-1 Definition is what makes people able to use the same terms without always explaining what they mean, and is essential to collaboration. As such it is essential to understand the difference between both notions.
    – CharlesB
    Jul 22, 2013 at 8:48
  • As @CharlesB mentioned it is important so no need to explain every time or find everyone has a different definition causing confusion. Tests will be written differently and ran differently, but this does not suggest both should not be done by wanting to define the differences.
    – Shane
    Oct 17, 2017 at 18:41
  • 2
    The answer's conclusion may be extreme, but most of its points are quite valid: Unit tests and integration tests are mostly the same thing except for their granularity -- and it is not obvious where a line should be drawn between them. Mar 19, 2018 at 12:54
  • This doesn't help when creating a common language in a professional environment. While mostly, you're right, it doesn't matter that much, not having a common language will create misunderstandings and confusion amongst the team. I think the best option is to have the team agree on on their terms and definitions.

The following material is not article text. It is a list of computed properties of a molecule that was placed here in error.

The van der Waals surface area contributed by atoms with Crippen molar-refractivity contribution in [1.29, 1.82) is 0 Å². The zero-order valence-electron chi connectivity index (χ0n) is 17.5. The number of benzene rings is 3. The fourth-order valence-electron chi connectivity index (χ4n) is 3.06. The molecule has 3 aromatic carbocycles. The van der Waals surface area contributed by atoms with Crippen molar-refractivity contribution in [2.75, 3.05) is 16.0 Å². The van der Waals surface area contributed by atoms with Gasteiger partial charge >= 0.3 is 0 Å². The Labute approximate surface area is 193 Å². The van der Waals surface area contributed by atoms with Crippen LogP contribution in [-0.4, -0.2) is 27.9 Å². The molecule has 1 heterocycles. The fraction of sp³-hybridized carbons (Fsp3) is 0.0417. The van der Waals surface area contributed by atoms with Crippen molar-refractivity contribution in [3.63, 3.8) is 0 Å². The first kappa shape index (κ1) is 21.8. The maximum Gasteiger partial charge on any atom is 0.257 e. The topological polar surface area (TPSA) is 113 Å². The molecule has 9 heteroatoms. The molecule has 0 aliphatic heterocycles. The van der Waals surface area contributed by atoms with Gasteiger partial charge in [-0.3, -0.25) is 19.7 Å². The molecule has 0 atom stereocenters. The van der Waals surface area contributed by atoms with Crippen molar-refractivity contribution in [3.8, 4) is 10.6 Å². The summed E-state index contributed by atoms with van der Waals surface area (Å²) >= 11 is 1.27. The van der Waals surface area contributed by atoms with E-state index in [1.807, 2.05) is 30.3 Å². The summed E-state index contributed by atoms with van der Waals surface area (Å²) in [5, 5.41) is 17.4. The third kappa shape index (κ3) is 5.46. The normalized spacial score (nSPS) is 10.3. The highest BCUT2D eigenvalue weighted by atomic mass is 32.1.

– KRK Owner
    Feb 12, 2019 at 18:47

The nature of your tests

A unit test of module X is a test that expects (and checks for) problems only in module X.

An integration test of many modules is a test that expects problems that arise from the cooperation between the modules so that these problems would be difficult to find using unit tests alone.

Think of the nature of your tests in the following terms:

  • Risk reduction: That's what tests are for. Only a combination of unit tests and integration tests can give you full risk reduction, because on the one hand unit tests can inherently not test the proper interaction between modules and on the other hand integration tests can exercise the functionality of a non-trivial module only to a small degree.
  • Test writing effort: Integration tests can save effort because you may then not need to write stubs/fakes/mocks. But unit tests can save effort, too, when implementing (and maintaining!) those stubs/fakes/mocks happens to be easier than configuring the test setup without them.